Six members of Congress sign letter urging DOC to continue solar anti-circumvention investigation


US Senators Sherrod Brown (D-OH) and Bob Casey (D-PA), along with US Representative Marcy Kaptur (D-OH-9), sent a letter to President Biden expressing their support for continued Department of Commerce (DOC) investigation into the alleged anti-circumvention violations of Chinese solar panel exporters and module manufacturers operating in Malaysia, Thailand, Cambodia, and Vietnam, and urging the president to “Shield [the] American solar manufacturing industry from unfair foreign competition.”

The letter takes direct issue with previous instances of political and industry leaders calling for the Department of Commerce to swiftly end its investigation, referring to these petitions as “well-funded, overwhelming special interest political pressure seeking to undermine an independent, quasi-judicial investigation.” The letter also alleges that such petitions are being pursued to undermine the integrity of trade enforcement laws and the independence of the federal workforce.

The letter also suggests foul play, with regard to influencing public opinion, within the solar industry, saying that it is “troubling that corporate lobbying against a simple investigation would reach this level of mass hysteria if there was not some concern over what career civil servants at DOC may uncover.” The letter calls out the Solar Energy Industries Association (SEIA) by name as the party spearheading a campaign “advertising and lobbying to urge political interference in the trade enforcement process.”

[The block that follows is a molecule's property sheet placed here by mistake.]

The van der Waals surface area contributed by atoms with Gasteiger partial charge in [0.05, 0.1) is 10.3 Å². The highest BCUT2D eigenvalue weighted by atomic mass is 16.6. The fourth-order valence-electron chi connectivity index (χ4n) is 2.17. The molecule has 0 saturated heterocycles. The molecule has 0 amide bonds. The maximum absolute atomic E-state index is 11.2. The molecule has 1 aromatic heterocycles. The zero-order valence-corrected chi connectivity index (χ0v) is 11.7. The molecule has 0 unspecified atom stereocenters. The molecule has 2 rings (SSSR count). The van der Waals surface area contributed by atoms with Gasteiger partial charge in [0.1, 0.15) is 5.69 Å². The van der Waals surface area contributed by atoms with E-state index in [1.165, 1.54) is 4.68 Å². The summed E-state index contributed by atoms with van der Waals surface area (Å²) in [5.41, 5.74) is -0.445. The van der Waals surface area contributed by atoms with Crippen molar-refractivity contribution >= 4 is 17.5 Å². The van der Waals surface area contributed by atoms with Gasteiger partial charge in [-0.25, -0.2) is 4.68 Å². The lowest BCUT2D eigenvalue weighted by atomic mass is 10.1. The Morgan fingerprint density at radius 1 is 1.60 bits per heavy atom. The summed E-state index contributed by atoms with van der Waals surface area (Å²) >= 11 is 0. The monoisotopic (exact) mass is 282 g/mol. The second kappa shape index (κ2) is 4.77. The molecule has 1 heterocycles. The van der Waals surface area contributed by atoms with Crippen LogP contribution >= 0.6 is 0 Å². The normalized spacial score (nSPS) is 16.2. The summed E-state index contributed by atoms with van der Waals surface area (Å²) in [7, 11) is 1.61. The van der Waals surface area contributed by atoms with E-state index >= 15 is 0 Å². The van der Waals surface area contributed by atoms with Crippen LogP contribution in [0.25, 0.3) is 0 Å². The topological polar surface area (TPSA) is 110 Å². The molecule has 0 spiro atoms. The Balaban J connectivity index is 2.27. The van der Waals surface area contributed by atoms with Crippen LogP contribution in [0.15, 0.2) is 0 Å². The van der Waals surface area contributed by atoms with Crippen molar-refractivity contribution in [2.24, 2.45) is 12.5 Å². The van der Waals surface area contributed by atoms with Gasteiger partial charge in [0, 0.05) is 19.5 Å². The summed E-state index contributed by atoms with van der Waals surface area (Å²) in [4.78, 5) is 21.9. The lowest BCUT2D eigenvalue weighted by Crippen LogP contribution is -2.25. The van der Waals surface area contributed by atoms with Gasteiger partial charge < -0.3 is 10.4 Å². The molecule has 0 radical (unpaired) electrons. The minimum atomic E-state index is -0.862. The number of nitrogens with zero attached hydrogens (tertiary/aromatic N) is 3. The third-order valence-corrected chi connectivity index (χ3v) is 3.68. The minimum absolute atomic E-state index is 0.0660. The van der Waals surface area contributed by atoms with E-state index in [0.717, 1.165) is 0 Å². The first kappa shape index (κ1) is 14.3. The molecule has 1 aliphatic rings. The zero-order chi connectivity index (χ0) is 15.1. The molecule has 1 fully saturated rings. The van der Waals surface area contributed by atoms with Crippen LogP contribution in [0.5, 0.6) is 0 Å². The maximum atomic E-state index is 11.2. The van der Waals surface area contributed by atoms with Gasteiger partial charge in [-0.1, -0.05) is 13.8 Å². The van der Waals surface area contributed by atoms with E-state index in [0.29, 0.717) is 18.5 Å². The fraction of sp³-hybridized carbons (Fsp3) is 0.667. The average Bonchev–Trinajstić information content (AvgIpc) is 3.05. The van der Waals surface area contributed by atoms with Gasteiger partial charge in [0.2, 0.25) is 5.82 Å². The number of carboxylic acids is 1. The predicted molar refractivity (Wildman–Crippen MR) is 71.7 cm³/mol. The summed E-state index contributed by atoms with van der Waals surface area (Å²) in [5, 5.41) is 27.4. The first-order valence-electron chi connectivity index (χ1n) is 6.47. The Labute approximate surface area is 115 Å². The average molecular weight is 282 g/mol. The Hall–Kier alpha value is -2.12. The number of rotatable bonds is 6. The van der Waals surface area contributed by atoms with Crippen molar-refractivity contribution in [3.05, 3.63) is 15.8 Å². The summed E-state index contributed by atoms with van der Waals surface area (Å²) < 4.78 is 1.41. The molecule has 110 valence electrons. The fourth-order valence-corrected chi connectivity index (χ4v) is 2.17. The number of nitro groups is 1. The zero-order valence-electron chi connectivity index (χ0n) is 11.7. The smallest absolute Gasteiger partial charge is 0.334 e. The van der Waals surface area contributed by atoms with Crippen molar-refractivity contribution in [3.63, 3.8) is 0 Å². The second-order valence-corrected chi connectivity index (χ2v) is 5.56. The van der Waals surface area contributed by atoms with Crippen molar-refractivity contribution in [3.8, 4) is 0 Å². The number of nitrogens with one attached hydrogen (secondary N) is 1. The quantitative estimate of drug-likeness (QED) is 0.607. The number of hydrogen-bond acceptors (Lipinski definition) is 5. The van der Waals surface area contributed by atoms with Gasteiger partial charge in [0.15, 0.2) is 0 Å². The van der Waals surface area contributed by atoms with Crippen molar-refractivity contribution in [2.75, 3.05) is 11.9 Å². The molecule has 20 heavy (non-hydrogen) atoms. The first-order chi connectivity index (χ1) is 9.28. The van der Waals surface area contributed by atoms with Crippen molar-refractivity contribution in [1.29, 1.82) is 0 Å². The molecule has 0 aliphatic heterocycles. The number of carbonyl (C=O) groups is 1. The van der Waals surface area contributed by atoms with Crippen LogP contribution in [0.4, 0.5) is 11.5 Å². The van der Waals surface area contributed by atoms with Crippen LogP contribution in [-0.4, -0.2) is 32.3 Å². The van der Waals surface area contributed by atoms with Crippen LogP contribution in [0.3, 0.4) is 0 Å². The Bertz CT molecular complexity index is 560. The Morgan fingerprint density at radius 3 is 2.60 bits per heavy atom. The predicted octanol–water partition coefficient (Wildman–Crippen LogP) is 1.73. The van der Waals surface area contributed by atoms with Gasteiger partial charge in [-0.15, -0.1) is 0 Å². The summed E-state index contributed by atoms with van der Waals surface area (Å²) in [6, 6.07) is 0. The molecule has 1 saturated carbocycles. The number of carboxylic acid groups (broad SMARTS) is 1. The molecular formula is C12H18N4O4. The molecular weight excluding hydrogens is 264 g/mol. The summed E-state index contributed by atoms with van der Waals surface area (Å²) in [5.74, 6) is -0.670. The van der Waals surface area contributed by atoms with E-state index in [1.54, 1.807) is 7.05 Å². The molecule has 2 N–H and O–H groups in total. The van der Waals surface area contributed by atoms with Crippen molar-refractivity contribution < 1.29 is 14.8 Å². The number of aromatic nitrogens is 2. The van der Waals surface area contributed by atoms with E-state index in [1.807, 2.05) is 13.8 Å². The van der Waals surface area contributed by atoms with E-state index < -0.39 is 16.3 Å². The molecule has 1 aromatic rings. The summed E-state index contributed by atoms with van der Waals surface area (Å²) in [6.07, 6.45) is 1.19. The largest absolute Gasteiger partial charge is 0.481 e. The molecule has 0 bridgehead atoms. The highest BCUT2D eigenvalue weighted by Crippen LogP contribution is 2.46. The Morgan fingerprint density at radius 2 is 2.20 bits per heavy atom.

A matter of security

Outside of a baseline support for the health of the US solar manufacturing industry, the letter also raises concerns around national cybersecurity in an environment where China dominates module supply.

Solar energy is vulnerable to cyberattack through solar photovoltaic inverters and microchips or microcontrollers embedded into a module’s junction box, which can be programmed. These smart modules look virtually identical to a traditional photovoltaic module. By relying on Chinese-made solar panels, we jeopardize America’s energy security well beyond this administration.

The issue of Chinese cyber attacks via solar inverters is one that comes up frequently in conversations of national security, and one where money is already being directed to mitigate the threat. Alan Mantooth and his team at the University of Arkansas’ National Center for Reliable Electric Power Transmission have been given $3.6 million in grant money from the US Department of Energy Solar Energy Technologies Office to develop sophisticated yet low-cost tools to protect the power electronics housed within inverters.

“Inverters represent a vulnerability in the sense that we have to communicate with them,” Mantooth told pv magazine in a 2021 interview. The point of contact that enables that two-way communications to occur also means “the grid is vulnerable” to a potential attack.

Inverters are essentially Internet of Things devices that share their electronics DNA with devices like smart thermostats, TVs, and refrigerators. Mantooth looks at the problem of hardening a solar inverter against a cyber intruder as involving both hardware and software. If no one inserts a hardware trojan horse, then the device can be considered protected, he said.

Software presents a different case. Here, he and his research team assume that a bad actor can access the software that operates an inverter’s power electronics and can manipulate the software to cause harm.

Inverter functionality is addressed under the IEEE 1547 standard, which was revised in 2018 and is currently being rolled out in a range of regulatory rules that cover grid interconnection. Underwriters Laboratories also modified its inverter certification and standard to require voltage ride-through, frequency ride-through, anti-islanding, volt-var, and frequency-watt functionalities, all aimed at improving grid resiliency.